Robotics is a cornerstone for this century’s innovations. From robot nurses to your own personal assistant, most robots need to know: ‘where is it?’ ‘Where should it go?’ And ‘how to get there?’ Without answers to these questions a robot cannot do much.
Claire Farrugia (supervised by Dr Marvin Bugeja) developed an algorithm that allows the robot to move on its own and build a map of its environment while continuously estimating its location within this map. A system known as Active-SLAM (Simultaneous Localization and Mapping), allows the robot to explore an area on its own by mapping its surroundings and figuring out where it is. This system is more efficient than previous systems (regular SLAM) where the robot is moved manually with a joystick.
Farrugia focused on answering how a robot gets from point A to B, which is more complicated than it sounds. The robot needs to map its area, avoid obstacles, and steer away from obstacles placed in its path — like a human on a stroll.Farrugia used a two-wheeled robot which could sense its surroundings with an on-board laser (LIDAR) and sonar. She combined the ultrasound and laser data to make a more accurate map and for the robot to pinpoint its own position on it.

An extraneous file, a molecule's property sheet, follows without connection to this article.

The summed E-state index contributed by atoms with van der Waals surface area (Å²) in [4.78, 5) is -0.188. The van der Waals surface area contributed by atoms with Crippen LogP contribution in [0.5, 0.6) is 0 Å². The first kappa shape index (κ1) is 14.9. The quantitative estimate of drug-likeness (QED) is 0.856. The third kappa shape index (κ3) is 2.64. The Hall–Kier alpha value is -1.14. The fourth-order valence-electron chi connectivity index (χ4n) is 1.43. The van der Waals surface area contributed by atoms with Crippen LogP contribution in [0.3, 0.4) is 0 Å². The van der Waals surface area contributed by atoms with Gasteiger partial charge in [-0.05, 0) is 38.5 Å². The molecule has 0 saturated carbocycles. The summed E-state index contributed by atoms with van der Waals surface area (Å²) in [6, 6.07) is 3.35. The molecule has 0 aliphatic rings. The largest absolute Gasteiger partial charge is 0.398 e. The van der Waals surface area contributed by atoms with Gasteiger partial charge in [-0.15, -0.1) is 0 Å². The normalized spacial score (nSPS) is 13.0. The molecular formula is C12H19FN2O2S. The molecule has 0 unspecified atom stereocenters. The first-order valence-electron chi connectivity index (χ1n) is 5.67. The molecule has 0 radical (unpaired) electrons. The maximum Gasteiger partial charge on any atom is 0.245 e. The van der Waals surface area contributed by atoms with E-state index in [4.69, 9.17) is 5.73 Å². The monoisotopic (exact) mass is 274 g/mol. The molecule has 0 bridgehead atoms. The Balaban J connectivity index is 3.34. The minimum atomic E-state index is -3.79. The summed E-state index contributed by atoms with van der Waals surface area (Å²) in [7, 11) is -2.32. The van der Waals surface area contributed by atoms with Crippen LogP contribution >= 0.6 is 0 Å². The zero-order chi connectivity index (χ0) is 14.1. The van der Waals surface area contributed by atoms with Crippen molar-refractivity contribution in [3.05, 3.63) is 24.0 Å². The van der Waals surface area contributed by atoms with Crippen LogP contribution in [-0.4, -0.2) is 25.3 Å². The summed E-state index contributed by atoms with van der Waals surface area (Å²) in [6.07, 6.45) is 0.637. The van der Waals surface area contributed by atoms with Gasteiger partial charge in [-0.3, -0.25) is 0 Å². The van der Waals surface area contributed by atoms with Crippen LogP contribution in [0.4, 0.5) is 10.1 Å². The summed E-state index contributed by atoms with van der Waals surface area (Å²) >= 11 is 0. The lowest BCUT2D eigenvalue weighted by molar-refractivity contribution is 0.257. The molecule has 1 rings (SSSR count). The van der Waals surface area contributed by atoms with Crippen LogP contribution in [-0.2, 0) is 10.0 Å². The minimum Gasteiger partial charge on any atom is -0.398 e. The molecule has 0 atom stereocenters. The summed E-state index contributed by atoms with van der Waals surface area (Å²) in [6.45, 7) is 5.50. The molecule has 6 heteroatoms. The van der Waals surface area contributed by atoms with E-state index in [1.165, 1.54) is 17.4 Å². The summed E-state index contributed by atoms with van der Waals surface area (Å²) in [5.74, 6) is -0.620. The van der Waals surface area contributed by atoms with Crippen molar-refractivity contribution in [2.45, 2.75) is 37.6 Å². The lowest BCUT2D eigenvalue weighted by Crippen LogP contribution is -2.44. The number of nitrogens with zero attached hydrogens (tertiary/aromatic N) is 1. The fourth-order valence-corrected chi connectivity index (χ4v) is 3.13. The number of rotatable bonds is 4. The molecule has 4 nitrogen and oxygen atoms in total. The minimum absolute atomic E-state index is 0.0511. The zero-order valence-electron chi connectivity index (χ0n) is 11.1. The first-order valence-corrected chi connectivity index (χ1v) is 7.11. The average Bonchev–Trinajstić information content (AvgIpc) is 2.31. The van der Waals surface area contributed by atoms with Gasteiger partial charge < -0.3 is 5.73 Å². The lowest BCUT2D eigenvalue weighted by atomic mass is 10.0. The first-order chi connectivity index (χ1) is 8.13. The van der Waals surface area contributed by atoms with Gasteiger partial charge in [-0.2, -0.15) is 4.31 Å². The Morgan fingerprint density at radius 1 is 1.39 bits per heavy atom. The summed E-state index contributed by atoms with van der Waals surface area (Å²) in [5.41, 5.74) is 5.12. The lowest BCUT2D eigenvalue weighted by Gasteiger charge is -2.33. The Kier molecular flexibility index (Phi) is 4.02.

The robot then needs to decide where it wants to go. Once it has decided, it needs to plan its path around any obstacles to get there.
To make the robot move safely around the lab on its own, Farrugia built the D*Lite algorithm, which helps a robot move towards its destination in the shortest distance, while dodging obstacles quickly to return to its original path. Farrugia could follow the robot’s movement using a custom-built software package that let her command the robot to whichever destination she desired.
Algorithms like Farrugia’s, that allow robots to explore areas on their own steam, are necessary for robots that need to go to areas that are risky or expensive for people to go. Robots that can plan flights or map abandoned underground mines and deep seas have already been developed.
This research was performed as part of the course in Bachelor of Engineering (Hons) within the Faculty of Engineering at the University of Malta. It was presented at the IET Present Around the World (PATW) Competition 2014 organised annually by the Malta Group of Professional Engineering Institutions (MGPEI).
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